Creative genius and madness vie for dominance in a young musician’s mind in The Blue Guitar, Ann Ireland’s novel of love and healing. The novel follows Toby Hausner, a classical guitarist who lives in the wake of a mental breakdown that cost him his music career. As Hausner contemplates a return to music, he risks the stability and the love he has gained from a romantic relationship with his therapist. Ireland’s lyrical novel culminates in a guitar competition in which she braids the stories of several performers, all of whom struggle to balance the freedom and passion they find in music with the realities of their own lives. Narrator Barbara Edelman charges headlong into the drama of this story in her emotive perforance of Ireland’s novel.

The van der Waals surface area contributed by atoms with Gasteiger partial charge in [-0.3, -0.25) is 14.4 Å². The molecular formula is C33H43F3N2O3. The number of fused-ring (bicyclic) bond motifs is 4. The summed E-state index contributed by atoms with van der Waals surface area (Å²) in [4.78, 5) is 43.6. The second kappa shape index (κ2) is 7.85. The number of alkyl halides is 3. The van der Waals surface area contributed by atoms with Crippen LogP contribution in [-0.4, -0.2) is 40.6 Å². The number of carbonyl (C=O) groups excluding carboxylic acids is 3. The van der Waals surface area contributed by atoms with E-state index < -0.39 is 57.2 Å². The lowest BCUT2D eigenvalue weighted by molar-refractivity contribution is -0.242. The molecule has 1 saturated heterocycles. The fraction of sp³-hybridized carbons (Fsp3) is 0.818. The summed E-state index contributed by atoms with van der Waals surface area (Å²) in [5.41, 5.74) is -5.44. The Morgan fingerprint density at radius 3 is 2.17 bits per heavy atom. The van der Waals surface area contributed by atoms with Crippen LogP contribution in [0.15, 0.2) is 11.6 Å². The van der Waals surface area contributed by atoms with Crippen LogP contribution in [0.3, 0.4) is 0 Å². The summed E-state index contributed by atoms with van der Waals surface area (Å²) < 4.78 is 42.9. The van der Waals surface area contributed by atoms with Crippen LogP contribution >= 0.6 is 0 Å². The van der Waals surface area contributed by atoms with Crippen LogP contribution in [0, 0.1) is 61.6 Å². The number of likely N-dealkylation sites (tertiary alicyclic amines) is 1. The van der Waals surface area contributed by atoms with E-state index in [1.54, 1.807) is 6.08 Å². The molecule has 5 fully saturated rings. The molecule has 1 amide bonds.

At the International Classical Guitar Competition in Montreal, top-flight musicians fly in from all over the world to compete in a gruelling week. A career can be made or lost here, and the slightest mishap - a lapse of memory, a shaking right hand, a broken fingernail - can ruin years of preparation.
More than a decade ago Toby made the finals in a similar competition but suffered a breakdown and is only now venturing back into the fray. Middle-aged Lucy is tired of playing bar mitzvahs and weddings and is determined to perform the recital of her life. Trace is a kayaking teenager from the West Coast who seems careless in her talent.
Judges and contestants alike battle and scheme to achieve what they most desire here. There is much more than pretty music being performed on this stage.
As a guitarist I found no practicable use of this novel. Author rambles on about nothing of value. The narrator reads with unconvincing voices. Overall, this a waste of time and credit.
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